Income and profits taxes: In 2018, taxes on personal income and business profits accounted for 45 percent of total US tax revenue, higher than other OECD countries, where such taxes accounted for 34 percent of the total (Figure 2). In this category, the USA is led by Australia, Denmark and New Zealand, which account for more than half of the total revenue from such taxes. In the United States, taxes on personal income and profits accounted for 41 percent of total tax revenue, compared to an average of 24 percent in OECD countries.

Social Security Contributions: The United States collects slightly less than 25 percent of tax revenue for pension, disability, and other social security programs, compared to an OECD average of 26 percent. Some countries were well above the average: the Czech Republic, Japan, Slovakia and Slovenia each collected 40 percent or more of their income from social benefits.

Property Taxes: Property taxes provide almost double the share of US tax revenues (12 percent in 2018), compared to the OECD average of 6 percent. Almost all property tax revenue in the United States is collected by state and local governments.

Goods and Services Taxes: The United States relies less on goods and services taxes (including general consumption taxes and taxes on specific goods and services) than other OECD countries, collecting 18 percent of its tax revenues this way. OECD. Value added tax (VAT), a type of general consumption tax levied over time, is the main source of consumption tax revenue in the OECD. VAT is used in 160 countries of the world, including 35 OECD countries, except the USA. Most sales tax revenue in the United States is collected by state and local governments. Higher marginal personal income tax rates have seen renewed interest in recent years. For example, center-left economists Emmanuel Saez and Thomas Piketty have proposed tax increases of up to 80 percent for high-income earners (Saez & Piketty, 2013). US Congresswoman Alexandria Ocasio-Cortez proposed a top marginal tax rate of 70 percent (Kapur, 2019). The taxation of high-income earners reflects the overall level of redistribution in the tax system and the amount of distortions introduced by the system. As such, it is perhaps the best example of the conflict between efficiency and equity in tax systems (a central part of public economics). Therefore, top marginal tax rates are of great academic interest (eg Saez, 2001).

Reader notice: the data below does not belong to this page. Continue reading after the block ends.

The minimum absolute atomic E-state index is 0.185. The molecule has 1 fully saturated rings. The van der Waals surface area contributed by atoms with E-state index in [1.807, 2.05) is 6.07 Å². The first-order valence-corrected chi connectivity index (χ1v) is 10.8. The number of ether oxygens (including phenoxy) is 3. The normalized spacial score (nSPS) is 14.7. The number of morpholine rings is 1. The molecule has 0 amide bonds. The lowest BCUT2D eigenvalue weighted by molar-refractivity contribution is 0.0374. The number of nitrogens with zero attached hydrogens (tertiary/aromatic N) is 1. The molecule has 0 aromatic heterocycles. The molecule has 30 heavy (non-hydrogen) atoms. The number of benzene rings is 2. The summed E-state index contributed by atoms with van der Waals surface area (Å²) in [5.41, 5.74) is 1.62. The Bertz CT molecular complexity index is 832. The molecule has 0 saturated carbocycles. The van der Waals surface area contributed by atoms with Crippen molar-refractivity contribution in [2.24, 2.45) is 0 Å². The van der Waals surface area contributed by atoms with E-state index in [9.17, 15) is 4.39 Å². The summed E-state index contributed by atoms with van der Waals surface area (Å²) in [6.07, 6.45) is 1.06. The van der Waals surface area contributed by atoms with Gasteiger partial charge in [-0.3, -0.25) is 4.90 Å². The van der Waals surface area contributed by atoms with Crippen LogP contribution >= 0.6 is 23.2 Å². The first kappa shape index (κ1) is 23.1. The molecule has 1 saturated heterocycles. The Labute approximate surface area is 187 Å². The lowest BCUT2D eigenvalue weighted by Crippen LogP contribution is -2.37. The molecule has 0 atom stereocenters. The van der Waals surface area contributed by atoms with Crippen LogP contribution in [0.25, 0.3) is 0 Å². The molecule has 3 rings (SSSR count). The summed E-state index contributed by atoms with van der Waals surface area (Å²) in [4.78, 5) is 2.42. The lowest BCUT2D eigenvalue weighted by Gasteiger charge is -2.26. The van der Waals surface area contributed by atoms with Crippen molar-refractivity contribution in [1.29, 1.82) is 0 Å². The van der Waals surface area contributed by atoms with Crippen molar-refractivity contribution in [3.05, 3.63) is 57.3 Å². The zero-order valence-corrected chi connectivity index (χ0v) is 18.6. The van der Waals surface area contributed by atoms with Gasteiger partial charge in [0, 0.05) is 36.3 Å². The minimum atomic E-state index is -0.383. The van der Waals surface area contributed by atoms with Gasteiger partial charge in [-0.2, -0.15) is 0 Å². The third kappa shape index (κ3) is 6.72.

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Policy debates about taxing high-income earners usually revolve around income taxes, but to get a more complete picture of the tax burden on high-income earners, it is important to consider effective marginal taxes. The effective marginal tax rate answers the following question: “If a worker receives a raise that increases the employer’s total spending by one dollar, how much of that will the government share in income taxes, social security contributions, and welfare taxes?” Consumption taxes?” In principle, it does not matter how the tax burden is distributed between different taxes – all taxes that affect the return to work must be taken into account.